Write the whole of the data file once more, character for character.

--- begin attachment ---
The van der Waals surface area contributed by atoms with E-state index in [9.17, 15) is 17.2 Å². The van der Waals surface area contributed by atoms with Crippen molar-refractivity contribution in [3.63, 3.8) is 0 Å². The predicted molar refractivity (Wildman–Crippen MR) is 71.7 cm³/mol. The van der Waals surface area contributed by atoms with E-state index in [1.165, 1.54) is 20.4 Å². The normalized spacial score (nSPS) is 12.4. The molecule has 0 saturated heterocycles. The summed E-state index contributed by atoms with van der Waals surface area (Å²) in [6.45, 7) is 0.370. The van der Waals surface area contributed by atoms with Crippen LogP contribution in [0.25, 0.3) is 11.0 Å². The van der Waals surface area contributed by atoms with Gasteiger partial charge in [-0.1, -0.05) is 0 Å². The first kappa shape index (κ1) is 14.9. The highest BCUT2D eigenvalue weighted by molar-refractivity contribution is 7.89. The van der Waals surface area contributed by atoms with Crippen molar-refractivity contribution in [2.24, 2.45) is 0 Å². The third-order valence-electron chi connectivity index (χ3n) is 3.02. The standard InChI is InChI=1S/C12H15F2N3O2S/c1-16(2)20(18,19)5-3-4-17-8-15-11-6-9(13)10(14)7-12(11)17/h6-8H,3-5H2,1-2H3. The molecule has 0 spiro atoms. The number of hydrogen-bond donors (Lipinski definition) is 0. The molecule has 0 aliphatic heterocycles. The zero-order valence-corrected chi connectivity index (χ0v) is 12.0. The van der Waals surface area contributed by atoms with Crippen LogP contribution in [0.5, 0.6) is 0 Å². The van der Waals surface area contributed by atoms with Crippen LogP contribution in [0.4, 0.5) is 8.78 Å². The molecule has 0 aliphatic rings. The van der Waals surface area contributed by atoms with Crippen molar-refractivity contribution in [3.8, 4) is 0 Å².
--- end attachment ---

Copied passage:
The van der Waals surface area contributed by atoms with E-state index in [9.17, 15) is 17.2 Å². The van der Waals surface area contributed by atoms with Crippen molar-refractivity contribution in [3.63, 3.8) is 0 Å². The predicted molar refractivity (Wildman–Crippen MR) is 71.7 cm³/mol. The van der Waals surface area contributed by atoms with E-state index in [1.165, 1.54) is 20.4 Å². The normalized spacial score (nSPS) is 12.4. The molecule has 0 saturated heterocycles. The summed E-state index contributed by atoms with van der Waals surface area (Å²) in [6.45, 7) is 0.370. The van der Waals surface area contributed by atoms with Crippen LogP contribution in [0.25, 0.3) is 11.0 Å². The van der Waals surface area contributed by atoms with Gasteiger partial charge in [-0.1, -0.05) is 0 Å². The first kappa shape index (κ1) is 14.9. The highest BCUT2D eigenvalue weighted by molar-refractivity contribution is 7.89. The van der Waals surface area contributed by atoms with Crippen molar-refractivity contribution in [2.24, 2.45) is 0 Å². The third-order valence-electron chi connectivity index (χ3n) is 3.02. The standard InChI is InChI=1S/C12H15F2N3O2S/c1-16(2)20(18,19)5-3-4-17-8-15-11-6-9(13)10(14)7-12(11)17/h6-8H,3-5H2,1-2H3. The molecule has 0 spiro atoms. The number of hydrogen-bond donors (Lipinski definition) is 0. The molecule has 0 aliphatic heterocycles. The zero-order valence-corrected chi connectivity index (χ0v) is 12.0. The van der Waals surface area contributed by atoms with Crippen LogP contribution in [0.5, 0.6) is 0 Å². The van der Waals surface area contributed by atoms with Crippen LogP contribution in [0.4, 0.5) is 8.78 Å². The molecule has 0 aliphatic rings. The van der Waals surface area contributed by atoms with Crippen molar-refractivity contribution in [3.8, 4) is 0 Å².